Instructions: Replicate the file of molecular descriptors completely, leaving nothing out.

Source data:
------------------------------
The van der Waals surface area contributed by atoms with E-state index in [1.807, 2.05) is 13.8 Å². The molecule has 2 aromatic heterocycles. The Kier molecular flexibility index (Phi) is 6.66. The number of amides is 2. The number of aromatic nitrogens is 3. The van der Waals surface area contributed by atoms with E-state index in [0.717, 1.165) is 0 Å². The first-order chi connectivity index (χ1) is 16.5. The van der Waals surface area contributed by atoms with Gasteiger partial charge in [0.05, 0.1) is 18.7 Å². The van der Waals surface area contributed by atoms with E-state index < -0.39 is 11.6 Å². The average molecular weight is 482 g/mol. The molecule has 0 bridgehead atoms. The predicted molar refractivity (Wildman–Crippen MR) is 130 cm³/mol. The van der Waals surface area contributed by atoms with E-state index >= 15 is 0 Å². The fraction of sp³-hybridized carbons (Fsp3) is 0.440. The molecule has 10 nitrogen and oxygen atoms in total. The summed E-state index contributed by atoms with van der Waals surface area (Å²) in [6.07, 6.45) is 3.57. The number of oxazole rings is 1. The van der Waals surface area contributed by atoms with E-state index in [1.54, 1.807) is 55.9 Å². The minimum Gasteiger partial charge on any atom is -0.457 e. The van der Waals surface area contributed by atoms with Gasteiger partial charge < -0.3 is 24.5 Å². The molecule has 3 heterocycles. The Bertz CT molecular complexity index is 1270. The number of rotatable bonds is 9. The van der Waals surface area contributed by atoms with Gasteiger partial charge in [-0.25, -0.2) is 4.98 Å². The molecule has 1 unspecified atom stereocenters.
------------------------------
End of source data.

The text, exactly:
The van der Waals surface area contributed by atoms with E-state index in [1.807, 2.05) is 13.8 Å². The molecule has 2 aromatic heterocycles. The Kier molecular flexibility index (Phi) is 6.66. The number of amides is 2. The number of aromatic nitrogens is 3. The van der Waals surface area contributed by atoms with E-state index in [0.717, 1.165) is 0 Å². The first-order chi connectivity index (χ1) is 16.5. The van der Waals surface area contributed by atoms with Gasteiger partial charge in [0.05, 0.1) is 18.7 Å². The van der Waals surface area contributed by atoms with E-state index < -0.39 is 11.6 Å². The average molecular weight is 482 g/mol. The molecule has 0 bridgehead atoms. The predicted molar refractivity (Wildman–Crippen MR) is 130 cm³/mol. The van der Waals surface area contributed by atoms with E-state index >= 15 is 0 Å². The fraction of sp³-hybridized carbons (Fsp3) is 0.440. The molecule has 10 nitrogen and oxygen atoms in total. The summed E-state index contributed by atoms with van der Waals surface area (Å²) in [6.07, 6.45) is 3.57. The number of oxazole rings is 1. The van der Waals surface area contributed by atoms with E-state index in [1.54, 1.807) is 55.9 Å². The minimum Gasteiger partial charge on any atom is -0.457 e. The van der Waals surface area contributed by atoms with Gasteiger partial charge < -0.3 is 24.5 Å². The molecule has 3 heterocycles. The Bertz CT molecular complexity index is 1270. The number of rotatable bonds is 9. The van der Waals surface area contributed by atoms with Gasteiger partial charge in [-0.25, -0.2) is 4.98 Å². The molecule has 1 unspecified atom stereocenters.